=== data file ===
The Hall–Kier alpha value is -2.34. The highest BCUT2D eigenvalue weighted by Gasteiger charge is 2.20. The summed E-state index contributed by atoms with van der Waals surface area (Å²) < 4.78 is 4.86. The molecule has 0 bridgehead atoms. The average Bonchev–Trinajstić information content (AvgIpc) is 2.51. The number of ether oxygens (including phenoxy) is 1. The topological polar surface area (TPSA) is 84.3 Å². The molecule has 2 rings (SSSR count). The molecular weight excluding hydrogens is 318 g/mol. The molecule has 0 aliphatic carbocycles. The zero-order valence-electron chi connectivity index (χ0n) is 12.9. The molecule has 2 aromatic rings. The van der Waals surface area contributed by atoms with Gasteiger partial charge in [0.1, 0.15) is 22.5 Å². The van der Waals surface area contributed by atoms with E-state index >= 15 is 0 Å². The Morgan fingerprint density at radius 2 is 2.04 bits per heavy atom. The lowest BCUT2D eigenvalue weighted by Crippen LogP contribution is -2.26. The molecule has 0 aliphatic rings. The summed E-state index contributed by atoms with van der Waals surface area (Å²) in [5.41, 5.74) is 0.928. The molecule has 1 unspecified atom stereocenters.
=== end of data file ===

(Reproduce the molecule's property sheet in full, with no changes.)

The Hall–Kier alpha value is -2.34. The highest BCUT2D eigenvalue weighted by Gasteiger charge is 2.20. The summed E-state index contributed by atoms with van der Waals surface area (Å²) < 4.78 is 4.86. The molecule has 0 bridgehead atoms. The average Bonchev–Trinajstić information content (AvgIpc) is 2.51. The number of ether oxygens (including phenoxy) is 1. The topological polar surface area (TPSA) is 84.3 Å². The molecule has 2 rings (SSSR count). The molecular weight excluding hydrogens is 318 g/mol. The molecule has 0 aliphatic carbocycles. The zero-order valence-electron chi connectivity index (χ0n) is 12.9. The molecule has 2 aromatic rings. The van der Waals surface area contributed by atoms with Gasteiger partial charge in [0.1, 0.15) is 22.5 Å². The van der Waals surface area contributed by atoms with E-state index >= 15 is 0 Å². The Morgan fingerprint density at radius 2 is 2.04 bits per heavy atom. The lowest BCUT2D eigenvalue weighted by Crippen LogP contribution is -2.26. The molecule has 0 aliphatic rings. The summed E-state index contributed by atoms with van der Waals surface area (Å²) in [5.41, 5.74) is 0.928. The molecule has 1 unspecified atom stereocenters.